• A persistent fever of over 101 degrees that lasts for more than 2 days that is without a known cause.
  • Night sweats that soak your pajamas or sheets when the room is not hot and heavy covers are not being used.
  • A persistent rash of unknown cause.
  • Persistent swollen glands(lumps under the skin) which occur in several places at once (especially the neck, armpits and groin).
  • Sore throat
  • Constant tiredness

Is there a cure for HIV and AIDS?

No, but, in recent years, medical providers have become much better at identifying, monitoring, and treating HIV infection and AIDS. In particular, drugs known as protease inhibitors -- when used in combination with other antiretroviral drugs -- may dramatically improve the health and quality of life for many people living with HIV/AIDS.
While there is not currently a cure or vaccine for HIV/AIDS, there are many things that people infected with HIV can do to stay healthy and live longer. The first step for anyone who has HIV infection is to see a knowledgeable medical provider. This provider will be able to assess and monitor the infection, and, if appropriate, prescribe antiretroviral medicines.
The benefits of early diagnosis and treatment of HIV/AIDS are important reasons for people at risk for HIV infection to learn their HIV antibody status through testing. For people not infected, but at increased risk of infection, it is important to get tested regularly (every 3-6 months) for HIV antibodies. One purpose of regular testing is to assure that those who are newly infected with HIV may be assessed and treated at the earliest possible opportunity. Another purpose is to minimize the chance of HIV transmission when people are newly infected and highly infectious.

DATES TO REMEMBER

  • February 7- National Black HIV/ AIDS Awareness Day
  • February “2nd Week” - National Condom Week
  • March 10 – National Women/Girls Awareness Day
  • June 27 - National HIV Testing Day
  • October - National HIV/ AIDS Awareness Month
  • November 28 - AIDS Memorial Quilt
  • December 1st - World AIDS Day

HIV/AIDS FACTS

  • 1981: The CDC diagnosed the first cases of AIDS-related disease among young gay men known as GRID (Gay Related Infection Disease).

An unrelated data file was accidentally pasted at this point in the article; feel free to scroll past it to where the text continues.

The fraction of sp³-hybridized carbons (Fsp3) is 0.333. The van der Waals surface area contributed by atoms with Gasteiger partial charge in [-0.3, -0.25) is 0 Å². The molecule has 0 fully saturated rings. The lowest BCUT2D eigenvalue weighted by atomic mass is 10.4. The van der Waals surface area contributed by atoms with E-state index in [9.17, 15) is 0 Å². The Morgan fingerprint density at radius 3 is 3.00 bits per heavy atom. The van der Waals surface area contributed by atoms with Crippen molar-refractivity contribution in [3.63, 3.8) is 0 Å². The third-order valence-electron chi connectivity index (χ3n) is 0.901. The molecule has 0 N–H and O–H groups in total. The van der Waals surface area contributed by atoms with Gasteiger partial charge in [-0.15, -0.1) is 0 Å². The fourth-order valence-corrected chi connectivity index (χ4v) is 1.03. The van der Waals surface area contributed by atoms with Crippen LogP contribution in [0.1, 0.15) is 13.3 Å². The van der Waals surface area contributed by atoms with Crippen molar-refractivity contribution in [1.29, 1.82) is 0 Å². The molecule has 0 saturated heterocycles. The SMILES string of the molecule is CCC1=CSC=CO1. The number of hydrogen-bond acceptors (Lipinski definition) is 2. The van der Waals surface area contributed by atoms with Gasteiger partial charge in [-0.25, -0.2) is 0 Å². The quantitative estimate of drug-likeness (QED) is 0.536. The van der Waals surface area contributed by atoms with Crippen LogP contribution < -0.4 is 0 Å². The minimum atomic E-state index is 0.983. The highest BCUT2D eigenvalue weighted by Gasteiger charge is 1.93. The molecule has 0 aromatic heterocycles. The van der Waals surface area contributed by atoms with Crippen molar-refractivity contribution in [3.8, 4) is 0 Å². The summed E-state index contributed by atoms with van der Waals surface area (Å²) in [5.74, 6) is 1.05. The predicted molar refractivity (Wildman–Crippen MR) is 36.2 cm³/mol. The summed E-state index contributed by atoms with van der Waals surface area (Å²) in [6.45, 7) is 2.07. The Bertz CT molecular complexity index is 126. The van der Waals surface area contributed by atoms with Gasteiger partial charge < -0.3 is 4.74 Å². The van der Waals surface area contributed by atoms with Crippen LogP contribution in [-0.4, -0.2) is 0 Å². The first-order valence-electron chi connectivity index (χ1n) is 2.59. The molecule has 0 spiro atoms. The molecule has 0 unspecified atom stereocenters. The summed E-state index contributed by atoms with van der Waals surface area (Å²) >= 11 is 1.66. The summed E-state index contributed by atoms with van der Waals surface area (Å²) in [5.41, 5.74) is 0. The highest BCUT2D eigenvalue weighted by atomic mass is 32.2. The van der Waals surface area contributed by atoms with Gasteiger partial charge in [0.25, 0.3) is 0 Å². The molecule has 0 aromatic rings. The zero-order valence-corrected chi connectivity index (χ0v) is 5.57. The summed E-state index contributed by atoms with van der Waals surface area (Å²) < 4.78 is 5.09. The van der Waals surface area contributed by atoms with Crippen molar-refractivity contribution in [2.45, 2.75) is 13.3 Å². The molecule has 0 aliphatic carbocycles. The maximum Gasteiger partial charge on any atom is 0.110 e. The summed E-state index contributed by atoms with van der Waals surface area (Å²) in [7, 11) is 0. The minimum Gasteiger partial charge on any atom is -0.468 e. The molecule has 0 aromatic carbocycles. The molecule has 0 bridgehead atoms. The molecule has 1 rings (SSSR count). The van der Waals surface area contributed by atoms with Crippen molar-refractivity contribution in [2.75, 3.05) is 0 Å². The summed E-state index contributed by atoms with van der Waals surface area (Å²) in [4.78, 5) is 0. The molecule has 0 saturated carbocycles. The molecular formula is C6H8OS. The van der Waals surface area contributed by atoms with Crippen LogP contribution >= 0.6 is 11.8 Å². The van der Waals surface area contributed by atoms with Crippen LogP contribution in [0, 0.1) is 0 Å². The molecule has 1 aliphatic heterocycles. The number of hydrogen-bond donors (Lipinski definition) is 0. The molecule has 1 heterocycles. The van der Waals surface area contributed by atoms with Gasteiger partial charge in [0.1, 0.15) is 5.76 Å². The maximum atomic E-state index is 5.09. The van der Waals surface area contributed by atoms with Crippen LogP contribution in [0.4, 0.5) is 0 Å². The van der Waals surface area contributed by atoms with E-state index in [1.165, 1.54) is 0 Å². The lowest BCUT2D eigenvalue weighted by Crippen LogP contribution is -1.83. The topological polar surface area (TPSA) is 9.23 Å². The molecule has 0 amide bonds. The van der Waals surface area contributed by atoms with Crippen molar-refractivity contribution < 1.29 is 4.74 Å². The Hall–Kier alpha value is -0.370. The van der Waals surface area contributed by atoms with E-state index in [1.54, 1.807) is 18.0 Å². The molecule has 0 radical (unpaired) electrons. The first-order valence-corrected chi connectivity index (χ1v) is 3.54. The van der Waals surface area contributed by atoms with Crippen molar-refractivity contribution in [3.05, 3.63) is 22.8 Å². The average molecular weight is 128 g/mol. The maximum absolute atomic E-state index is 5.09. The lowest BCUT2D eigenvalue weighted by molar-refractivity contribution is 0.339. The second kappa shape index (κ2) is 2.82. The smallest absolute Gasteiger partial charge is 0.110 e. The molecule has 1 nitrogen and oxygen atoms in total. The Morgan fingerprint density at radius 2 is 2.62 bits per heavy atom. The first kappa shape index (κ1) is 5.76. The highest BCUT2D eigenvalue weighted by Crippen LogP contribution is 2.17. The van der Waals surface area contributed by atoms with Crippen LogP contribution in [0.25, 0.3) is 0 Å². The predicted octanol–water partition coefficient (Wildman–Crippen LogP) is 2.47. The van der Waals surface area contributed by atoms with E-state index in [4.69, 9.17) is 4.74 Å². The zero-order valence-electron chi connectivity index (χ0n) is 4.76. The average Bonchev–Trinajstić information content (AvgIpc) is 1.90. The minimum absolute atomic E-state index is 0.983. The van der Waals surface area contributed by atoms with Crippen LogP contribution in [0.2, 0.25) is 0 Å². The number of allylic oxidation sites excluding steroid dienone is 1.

• 1982: The CDC formally establishes the term “Acquired Immune Deficiency Syndrome (AIDS)
  • 1985: The Food and Drug Administration approves the first HIV Antibody Test.
  • 1987: The Food and Drug Administration approves the first antiretroviral medication, zidovudine (AZT) as an AIDS treatment.
  • 1991: Star Basketball player, Ervin “Magic” Johnson, announces that he is HIV positive.
  • 1992: AIDS becomes the leading cause of death among men between ages 25 to 44.
  • 1993: The Food and Drug Administration approves the female condom for sale in the U.S.
  • 1996: The Food and Drug Administration approves the viral load test, which measures the amount of HIV in blood.
  • 1997: AIDS related deaths in the U.S. decline by more than 40%, largely as a result of medications.
  • 2000: President Clinton implements the Millennium Vaccine Initiative to develop a vaccine for HIV.

LOCAL HIV/AIDS FACTS

  • 1985: The City of Laredo Health Department began providing HIV education and testing.
  • 1985: The City of Laredo Health Department diagnosed the first case of HIV in Laredo.
  • 1990: The City of Laredo Health Department began providing services to help treat HIV/AIDS.
  • 2008: As of December 2007, the City of Laredo Health Department has tested 31,318 individuals for HIV and 427 have tested HIV positive